Today is Friday, August 18, 2017

What's up at Downtown Antiques?

  Email   Print

Square's first antique shop was Hollis McClanahan's dream come true

For the late Hollis McClanahan, Downtown Antiques was more than a cavernous curiosity shop where he dealt in vintage American items. The enterprise reflected his lifestyle.

McClanahan worked at the Lebanon Post Office from 1965 into the 1980s, most of that time standing at the front counter where he presented a friendly, familiar face to townsfolk.

In 1982, he opened the first antique store on the square and remained ensconced there almost until the day he died, Nov. 29, 2016, at 75 years of age.

His shop on the northeast quadrant proved to be an anchor across four decades and a haven for those who doted on furniture, clocks, glassware and other collectibles from yesteryear.

After 33 years of operation, the business was forced to close after part of the drywall ceiling collapsed in early January. After nearly three months of being shuttered, McClanahan's widow, Marlane, has repaired the ceiling, and the shop is now open Thursdays through Saturdays.

"This was his vision and his life and where he was most comfortable. He would not have wanted it to be closed," said Marlane. "This business is Hollis. It's not me. It's all about him. I will have to make it mine at some point, but that's a long time before it will happen."

The structure, which housed Baird & Cooksey Brothers Hardware for most of the mid-20th century, overflows with a wide array of antiques and collectibles that reflect McClanahan's tastes. Lookers who enter will find themselves surrounded by furniture, lamps, clocks, paintings, whiskey jugs, cash registers, baby buggies and more as they walk across a squeaky wooden floor.

"Hollis was an antique dealer all of his life. He bought, sold and collected. He went to estate auctions in the early years," recalled Marlane. "Later people would come to him [to sell] because they knew he would buy items. He liked rare and unusual. He liked Tennessee. He liked to deal in Southern antiques if he could, but he liked American antiques.

"He loved people. He could talk to a homeless person or talk to the most educated who came through the door. He talked to the poor and wealthy, didn't make any difference. That's one reason he was so successful."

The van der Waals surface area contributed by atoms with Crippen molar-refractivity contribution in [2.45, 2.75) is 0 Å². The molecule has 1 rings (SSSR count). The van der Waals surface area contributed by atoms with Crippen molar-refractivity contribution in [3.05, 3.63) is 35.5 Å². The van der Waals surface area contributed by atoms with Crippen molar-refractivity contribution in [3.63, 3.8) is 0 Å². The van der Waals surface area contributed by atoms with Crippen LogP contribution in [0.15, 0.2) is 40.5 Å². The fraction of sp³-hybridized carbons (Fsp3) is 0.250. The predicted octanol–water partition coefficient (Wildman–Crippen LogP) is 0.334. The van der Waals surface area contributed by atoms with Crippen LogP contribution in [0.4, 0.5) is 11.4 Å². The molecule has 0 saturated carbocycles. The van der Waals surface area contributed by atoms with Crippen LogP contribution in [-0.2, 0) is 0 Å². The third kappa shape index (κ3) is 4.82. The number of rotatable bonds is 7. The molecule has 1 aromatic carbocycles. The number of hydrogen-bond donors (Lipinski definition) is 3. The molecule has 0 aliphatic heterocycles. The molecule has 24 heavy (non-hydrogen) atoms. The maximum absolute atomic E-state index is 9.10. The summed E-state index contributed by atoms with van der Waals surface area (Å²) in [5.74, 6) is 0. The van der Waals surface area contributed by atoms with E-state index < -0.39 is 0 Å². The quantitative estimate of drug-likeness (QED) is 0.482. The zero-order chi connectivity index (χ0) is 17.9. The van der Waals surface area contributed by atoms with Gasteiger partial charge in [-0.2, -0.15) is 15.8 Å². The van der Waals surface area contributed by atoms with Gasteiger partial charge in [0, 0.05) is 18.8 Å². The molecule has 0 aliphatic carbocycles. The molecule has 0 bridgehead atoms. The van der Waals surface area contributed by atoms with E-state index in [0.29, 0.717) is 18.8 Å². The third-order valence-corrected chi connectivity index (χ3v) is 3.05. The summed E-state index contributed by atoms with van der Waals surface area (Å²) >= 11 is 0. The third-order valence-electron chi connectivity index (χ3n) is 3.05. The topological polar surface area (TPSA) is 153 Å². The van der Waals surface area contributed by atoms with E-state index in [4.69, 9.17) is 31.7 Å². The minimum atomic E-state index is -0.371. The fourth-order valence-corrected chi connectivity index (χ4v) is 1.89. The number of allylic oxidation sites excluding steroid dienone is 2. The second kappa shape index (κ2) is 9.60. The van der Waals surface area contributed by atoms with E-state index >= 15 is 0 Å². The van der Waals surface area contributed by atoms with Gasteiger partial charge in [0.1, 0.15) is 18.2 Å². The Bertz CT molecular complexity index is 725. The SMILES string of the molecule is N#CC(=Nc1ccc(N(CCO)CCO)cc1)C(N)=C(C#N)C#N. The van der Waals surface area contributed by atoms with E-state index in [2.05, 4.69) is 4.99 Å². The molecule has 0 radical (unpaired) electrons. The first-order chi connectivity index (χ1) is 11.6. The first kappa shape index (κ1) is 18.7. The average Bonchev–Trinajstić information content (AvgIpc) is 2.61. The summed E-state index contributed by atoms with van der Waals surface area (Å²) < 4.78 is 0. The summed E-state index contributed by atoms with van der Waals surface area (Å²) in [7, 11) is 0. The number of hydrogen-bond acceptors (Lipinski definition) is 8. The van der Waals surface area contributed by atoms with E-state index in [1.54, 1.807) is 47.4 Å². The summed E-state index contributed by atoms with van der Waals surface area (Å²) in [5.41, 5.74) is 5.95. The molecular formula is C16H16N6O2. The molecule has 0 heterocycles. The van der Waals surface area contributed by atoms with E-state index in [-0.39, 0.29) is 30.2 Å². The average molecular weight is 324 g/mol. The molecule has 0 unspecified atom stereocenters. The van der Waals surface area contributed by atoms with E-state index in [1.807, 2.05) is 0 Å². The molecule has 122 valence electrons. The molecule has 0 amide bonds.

She noted that he had a wonderful sense of humor and often bragged about graduating from the same university as Theodore Roosevelt. He would follow the boast by showing visitors his certificate from the Northwestern School of Taxidermy proving that he had completed a correspondence course in 1959.

Hollis was an voracious reader according to Marlane and had an "almost photographic memory" when it came to history and antiques.

Over the decades, he compiled multiple collections of items ranging from Indian artifacts and Civil War memorabilia to walking canes and pitchers. Most of these have been sold, but his pitcher collection and framed arrowhead displays stretch high across a wall of the shop.

Bill Green, who owns Coach House Antiques on the square, was a close friend of McClanahan, and the two shared a passion for arrowheads and clocks.

"We both liked ancient artifacts, like arrowheads. Because of that we fell in, and then we sort of formed an agreement to learn something new every day, and we did that for many years. We studied anything and everything. He liked to have fun, liked to laugh. I kept him laughing," Green said.

"There were 13 antique shops on the square in the late '80s and early '90. Lebanon was known as 'the antiques capital of the South.' Between Hollis's, Cuz's [Antiques] and my place, it drew a lot of people downtown," he said.

Marlane, a native of Huntsville, Ala., crossed paths with Hollis, who grew up in Grant in Smith County, at the post office.